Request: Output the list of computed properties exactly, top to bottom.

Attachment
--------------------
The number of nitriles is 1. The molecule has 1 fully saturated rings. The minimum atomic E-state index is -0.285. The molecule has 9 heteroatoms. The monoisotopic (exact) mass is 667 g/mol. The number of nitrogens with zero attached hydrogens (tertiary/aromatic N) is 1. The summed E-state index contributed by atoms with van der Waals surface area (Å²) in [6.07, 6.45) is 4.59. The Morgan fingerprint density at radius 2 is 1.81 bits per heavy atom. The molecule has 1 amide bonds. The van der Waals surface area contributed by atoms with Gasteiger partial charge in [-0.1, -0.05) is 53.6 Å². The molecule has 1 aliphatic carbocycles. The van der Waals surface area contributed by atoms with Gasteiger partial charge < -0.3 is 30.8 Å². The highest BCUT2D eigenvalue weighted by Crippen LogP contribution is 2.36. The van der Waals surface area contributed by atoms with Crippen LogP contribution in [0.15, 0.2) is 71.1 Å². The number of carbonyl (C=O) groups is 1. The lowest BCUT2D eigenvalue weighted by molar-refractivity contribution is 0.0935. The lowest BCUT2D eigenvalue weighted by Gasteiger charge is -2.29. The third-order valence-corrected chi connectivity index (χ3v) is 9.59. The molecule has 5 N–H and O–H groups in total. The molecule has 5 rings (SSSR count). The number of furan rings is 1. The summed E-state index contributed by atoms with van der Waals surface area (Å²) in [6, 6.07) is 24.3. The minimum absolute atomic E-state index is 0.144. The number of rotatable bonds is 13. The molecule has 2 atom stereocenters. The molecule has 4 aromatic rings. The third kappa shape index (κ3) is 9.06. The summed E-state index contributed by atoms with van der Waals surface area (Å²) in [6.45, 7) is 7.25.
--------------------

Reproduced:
The number of nitriles is 1. The molecule has 1 fully saturated rings. The minimum atomic E-state index is -0.285. The molecule has 9 heteroatoms. The monoisotopic (exact) mass is 667 g/mol. The number of nitrogens with zero attached hydrogens (tertiary/aromatic N) is 1. The summed E-state index contributed by atoms with van der Waals surface area (Å²) in [6.07, 6.45) is 4.59. The Morgan fingerprint density at radius 2 is 1.81 bits per heavy atom. The molecule has 1 amide bonds. The van der Waals surface area contributed by atoms with Gasteiger partial charge in [-0.1, -0.05) is 53.6 Å². The molecule has 1 aliphatic carbocycles. The van der Waals surface area contributed by atoms with Gasteiger partial charge < -0.3 is 30.8 Å². The highest BCUT2D eigenvalue weighted by Crippen LogP contribution is 2.36. The van der Waals surface area contributed by atoms with Crippen LogP contribution in [0.15, 0.2) is 71.1 Å². The number of carbonyl (C=O) groups is 1. The lowest BCUT2D eigenvalue weighted by molar-refractivity contribution is 0.0935. The lowest BCUT2D eigenvalue weighted by Gasteiger charge is -2.29. The third-order valence-corrected chi connectivity index (χ3v) is 9.59. The molecule has 5 N–H and O–H groups in total. The molecule has 5 rings (SSSR count). The number of furan rings is 1. The summed E-state index contributed by atoms with van der Waals surface area (Å²) in [6, 6.07) is 24.3. The minimum absolute atomic E-state index is 0.144. The number of rotatable bonds is 13. The molecule has 2 atom stereocenters. The molecule has 4 aromatic rings. The third kappa shape index (κ3) is 9.06. The summed E-state index contributed by atoms with van der Waals surface area (Å²) in [6.45, 7) is 7.25.